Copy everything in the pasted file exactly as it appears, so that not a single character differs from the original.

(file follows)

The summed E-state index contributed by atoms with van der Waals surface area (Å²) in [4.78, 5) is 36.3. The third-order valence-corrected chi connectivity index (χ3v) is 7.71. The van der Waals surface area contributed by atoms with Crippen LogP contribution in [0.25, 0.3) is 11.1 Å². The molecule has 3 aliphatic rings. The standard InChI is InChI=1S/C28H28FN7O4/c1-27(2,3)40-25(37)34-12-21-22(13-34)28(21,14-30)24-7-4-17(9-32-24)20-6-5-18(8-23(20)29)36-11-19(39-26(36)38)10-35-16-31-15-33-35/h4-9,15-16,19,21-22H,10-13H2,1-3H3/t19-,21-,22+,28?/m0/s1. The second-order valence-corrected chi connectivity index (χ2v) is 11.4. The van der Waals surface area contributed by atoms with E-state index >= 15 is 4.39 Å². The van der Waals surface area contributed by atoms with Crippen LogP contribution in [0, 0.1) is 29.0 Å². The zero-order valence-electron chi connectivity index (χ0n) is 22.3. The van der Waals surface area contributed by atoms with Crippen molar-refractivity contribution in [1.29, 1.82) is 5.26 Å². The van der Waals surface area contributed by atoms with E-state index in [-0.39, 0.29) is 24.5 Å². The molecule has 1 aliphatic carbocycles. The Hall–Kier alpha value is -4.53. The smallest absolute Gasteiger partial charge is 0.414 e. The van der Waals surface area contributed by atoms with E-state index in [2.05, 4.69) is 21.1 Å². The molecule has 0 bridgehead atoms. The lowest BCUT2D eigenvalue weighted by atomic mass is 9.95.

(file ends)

The summed E-state index contributed by atoms with van der Waals surface area (Å²) in [4.78, 5) is 36.3. The third-order valence-corrected chi connectivity index (χ3v) is 7.71. The van der Waals surface area contributed by atoms with Crippen LogP contribution in [0.25, 0.3) is 11.1 Å². The molecule has 3 aliphatic rings. The standard InChI is InChI=1S/C28H28FN7O4/c1-27(2,3)40-25(37)34-12-21-22(13-34)28(21,14-30)24-7-4-17(9-32-24)20-6-5-18(8-23(20)29)36-11-19(39-26(36)38)10-35-16-31-15-33-35/h4-9,15-16,19,21-22H,10-13H2,1-3H3/t19-,21-,22+,28?/m0/s1. The second-order valence-corrected chi connectivity index (χ2v) is 11.4. The van der Waals surface area contributed by atoms with E-state index >= 15 is 4.39 Å². The van der Waals surface area contributed by atoms with Crippen LogP contribution in [0, 0.1) is 29.0 Å². The zero-order valence-electron chi connectivity index (χ0n) is 22.3. The van der Waals surface area contributed by atoms with Crippen molar-refractivity contribution in [1.29, 1.82) is 5.26 Å². The van der Waals surface area contributed by atoms with E-state index in [-0.39, 0.29) is 24.5 Å². The molecule has 1 aliphatic carbocycles. The Hall–Kier alpha value is -4.53. The smallest absolute Gasteiger partial charge is 0.414 e. The van der Waals surface area contributed by atoms with E-state index in [2.05, 4.69) is 21.1 Å². The molecule has 0 bridgehead atoms. The lowest BCUT2D eigenvalue weighted by atomic mass is 9.95.